It’s interesting how some themes come and go, pretty much unchanged over generations. Social Darwinism is one of those themes. Herbert Spencer is the author of Social Darwinism theories and he coined the phrase ‘survival of the fittest,’ usually attributed to Charles Darwin, the originator of the theory of evolution.
Spencer’s ideas are having something of a comeback in the Republican Party budget, which one supposes is a reflection of the popularity of Spencer’s concepts in the GOP even if most Republicans didn’t know who Spencer was until President Obama reminded them in a speech last week. Philip Kitcher, a Columbia University philosophy professor, writes in today’s New York Times:
Spencer, who coined the phrase “survival of the fittest,” thought about natural selection on a grand scale. Conceiving selection in pre-Darwinian terms — as a ruthless process, “red in tooth and claw” — he viewed human culture and human societies as progressing through fierce competition. Provided that policymakers do not take foolish steps to protect the weak, those people and those human achievements that are fittest — most beautiful, noble, wise, creative, virtuous, and so forth — will succeed in a fierce competition, so that, over time, humanity and its accomplishments will continually improve. Late 19th-century dynastic capitalists, especially the American “robber barons,” found this vision profoundly congenial. Their contemporary successors like it for much the same reasons, just as some adolescents discover an inspiring reinforcement of their self-image in the writings of Ayn Rand …
When the President and Democrats in general consider the GOP budget proposals, all tax cuts for the wealthy matched by spending cuts on programs for the public, they see the ideas of Spencer writ large across the land. It’s an open question as to whether or not these ideas will return to power.
The heart of social Darwinism is a pair of theses: first, people have intrinsic abilities and talents (and, correspondingly, intrinsic weaknesses), which will be expressed in their actions and achievements, independently of the social, economic and cultural environments in which they develop; second, intensifying competition enables the most talented to develop their potential to the full, and thereby to provide resources for a society that make life better for all. It is not entirely implausible to think that doctrines like these stand behind a vast swath of Republican proposals, including the recent budget, with its emphasis on providing greater economic benefits to the rich, transferring the burden to the middle-classes and poor, and especially in its proposals for reducing public services. Fuzzier versions of the theses have pervaded Republican rhetoric for the past decade (and even longer)….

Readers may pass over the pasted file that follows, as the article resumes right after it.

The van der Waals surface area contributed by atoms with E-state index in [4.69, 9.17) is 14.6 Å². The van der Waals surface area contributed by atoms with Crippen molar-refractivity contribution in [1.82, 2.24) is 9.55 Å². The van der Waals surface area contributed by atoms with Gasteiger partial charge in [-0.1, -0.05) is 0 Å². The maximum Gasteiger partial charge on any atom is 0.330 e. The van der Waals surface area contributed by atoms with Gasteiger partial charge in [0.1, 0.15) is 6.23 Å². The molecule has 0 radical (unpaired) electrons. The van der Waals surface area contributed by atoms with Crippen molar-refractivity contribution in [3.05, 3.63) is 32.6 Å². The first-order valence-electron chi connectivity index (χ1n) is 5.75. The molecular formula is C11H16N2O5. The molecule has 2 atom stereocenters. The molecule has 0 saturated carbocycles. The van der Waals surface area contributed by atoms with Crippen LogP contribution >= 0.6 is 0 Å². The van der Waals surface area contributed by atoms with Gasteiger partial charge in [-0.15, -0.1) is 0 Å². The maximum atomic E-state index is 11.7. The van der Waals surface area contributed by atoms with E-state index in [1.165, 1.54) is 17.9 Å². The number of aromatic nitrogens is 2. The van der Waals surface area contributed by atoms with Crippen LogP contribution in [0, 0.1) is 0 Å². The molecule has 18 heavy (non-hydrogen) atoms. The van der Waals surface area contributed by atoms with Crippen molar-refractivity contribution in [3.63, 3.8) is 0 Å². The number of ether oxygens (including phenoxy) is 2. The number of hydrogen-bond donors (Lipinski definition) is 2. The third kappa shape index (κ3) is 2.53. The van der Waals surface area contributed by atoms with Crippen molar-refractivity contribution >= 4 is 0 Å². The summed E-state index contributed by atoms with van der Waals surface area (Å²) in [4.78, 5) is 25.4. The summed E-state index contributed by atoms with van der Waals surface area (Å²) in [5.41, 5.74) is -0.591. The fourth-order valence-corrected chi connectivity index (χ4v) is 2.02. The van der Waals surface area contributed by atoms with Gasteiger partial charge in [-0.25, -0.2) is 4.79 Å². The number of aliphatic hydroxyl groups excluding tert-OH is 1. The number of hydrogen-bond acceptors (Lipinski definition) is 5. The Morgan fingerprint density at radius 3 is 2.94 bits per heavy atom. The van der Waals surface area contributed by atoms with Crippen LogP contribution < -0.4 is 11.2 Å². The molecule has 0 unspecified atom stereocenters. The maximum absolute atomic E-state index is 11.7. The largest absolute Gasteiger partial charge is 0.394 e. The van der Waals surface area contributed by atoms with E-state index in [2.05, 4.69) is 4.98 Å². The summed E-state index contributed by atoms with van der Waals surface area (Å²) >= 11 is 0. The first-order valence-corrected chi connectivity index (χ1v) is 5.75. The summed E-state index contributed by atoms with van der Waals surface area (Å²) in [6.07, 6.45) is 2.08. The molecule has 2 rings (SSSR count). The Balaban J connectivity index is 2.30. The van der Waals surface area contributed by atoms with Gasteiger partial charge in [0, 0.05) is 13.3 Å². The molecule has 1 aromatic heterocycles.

The strenuous struggle social Darwinism envisages might select for something, but the most likely traits are a tendency to take whatever steps are necessary to achieve a foreseeable end, a sharp focus on narrowly individual goals and a corresponding disregard for others. We might reasonably expect that a world run on social Darwinist lines would generate a cadre of plutocrats, each resolutely concerned to establish a dynasty and to secure his favored branch of industry against future competition. In practical terms it would almost certainly yield a world in which the gap between rich and poor was even larger than it is now.
Rather than the beauty, wisdom, virtue and nobility Spencer envisioned arising from fierce competition, the likely products would be laws repealing inheritance taxes and deregulating profitable activities, and a vast population of people whose lives were even further diminished…
To quote a much-cited book, we do not “live by bread alone.” If the vast majority of citizens (or, globally, of people) are to enjoy any opportunities to develop the talents they have, they need the social structures social Darwinism perceives as pampering and counter-productive. Human well-being is profoundly affected by public goods, a concept that is entirely antithetical to social Darwinism or to contemporary Republican ideology, with their mythical citizens who can fulfill their potential without rich systems of social support. It is a callous fiction to suppose that what is needed is less investment in education, health care, public transportation and affordable public housing.
Beezer here. So this attitude is not new. In fact it’s been there for more than a century and, in a time of economic stress, its popped up again because of its austere moral underpinnings: We’ve been bad, so we must be punished. That this is precisely the opposite of what needs doing is irrelevant. That it is impractical is ignored. One can only hope the practical side of America wins out and we start employing millions of people re-building a sustainable economy. This is the only way we can recover and insure the social welfare.